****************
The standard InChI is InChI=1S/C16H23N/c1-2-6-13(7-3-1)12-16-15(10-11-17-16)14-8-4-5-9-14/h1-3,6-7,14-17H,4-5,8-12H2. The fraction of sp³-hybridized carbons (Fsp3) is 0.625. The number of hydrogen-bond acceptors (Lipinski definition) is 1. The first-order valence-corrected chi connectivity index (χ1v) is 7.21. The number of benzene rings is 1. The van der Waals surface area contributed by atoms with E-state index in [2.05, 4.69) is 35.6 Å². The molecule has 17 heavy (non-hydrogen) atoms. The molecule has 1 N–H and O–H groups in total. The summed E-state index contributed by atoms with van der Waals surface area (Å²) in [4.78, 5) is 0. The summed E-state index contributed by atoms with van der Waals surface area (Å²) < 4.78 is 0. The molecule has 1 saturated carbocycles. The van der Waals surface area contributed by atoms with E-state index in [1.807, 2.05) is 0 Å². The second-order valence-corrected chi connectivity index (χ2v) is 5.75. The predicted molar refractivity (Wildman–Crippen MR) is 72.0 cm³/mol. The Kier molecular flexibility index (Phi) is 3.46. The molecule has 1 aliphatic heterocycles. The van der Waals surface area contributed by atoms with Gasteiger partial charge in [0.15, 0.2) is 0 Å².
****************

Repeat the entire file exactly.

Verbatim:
The standard InChI is InChI=1S/C16H23N/c1-2-6-13(7-3-1)12-16-15(10-11-17-16)14-8-4-5-9-14/h1-3,6-7,14-17H,4-5,8-12H2. The fraction of sp³-hybridized carbons (Fsp3) is 0.625. The number of hydrogen-bond acceptors (Lipinski definition) is 1. The first-order valence-corrected chi connectivity index (χ1v) is 7.21. The number of benzene rings is 1. The van der Waals surface area contributed by atoms with E-state index in [2.05, 4.69) is 35.6 Å². The molecule has 17 heavy (non-hydrogen) atoms. The molecule has 1 N–H and O–H groups in total. The summed E-state index contributed by atoms with van der Waals surface area (Å²) in [4.78, 5) is 0. The summed E-state index contributed by atoms with van der Waals surface area (Å²) < 4.78 is 0. The molecule has 1 saturated carbocycles. The van der Waals surface area contributed by atoms with E-state index in [1.807, 2.05) is 0 Å². The second-order valence-corrected chi connectivity index (χ2v) is 5.75. The predicted molar refractivity (Wildman–Crippen MR) is 72.0 cm³/mol. The Kier molecular flexibility index (Phi) is 3.46. The molecule has 1 aliphatic heterocycles. The van der Waals surface area contributed by atoms with Gasteiger partial charge in [0.15, 0.2) is 0 Å².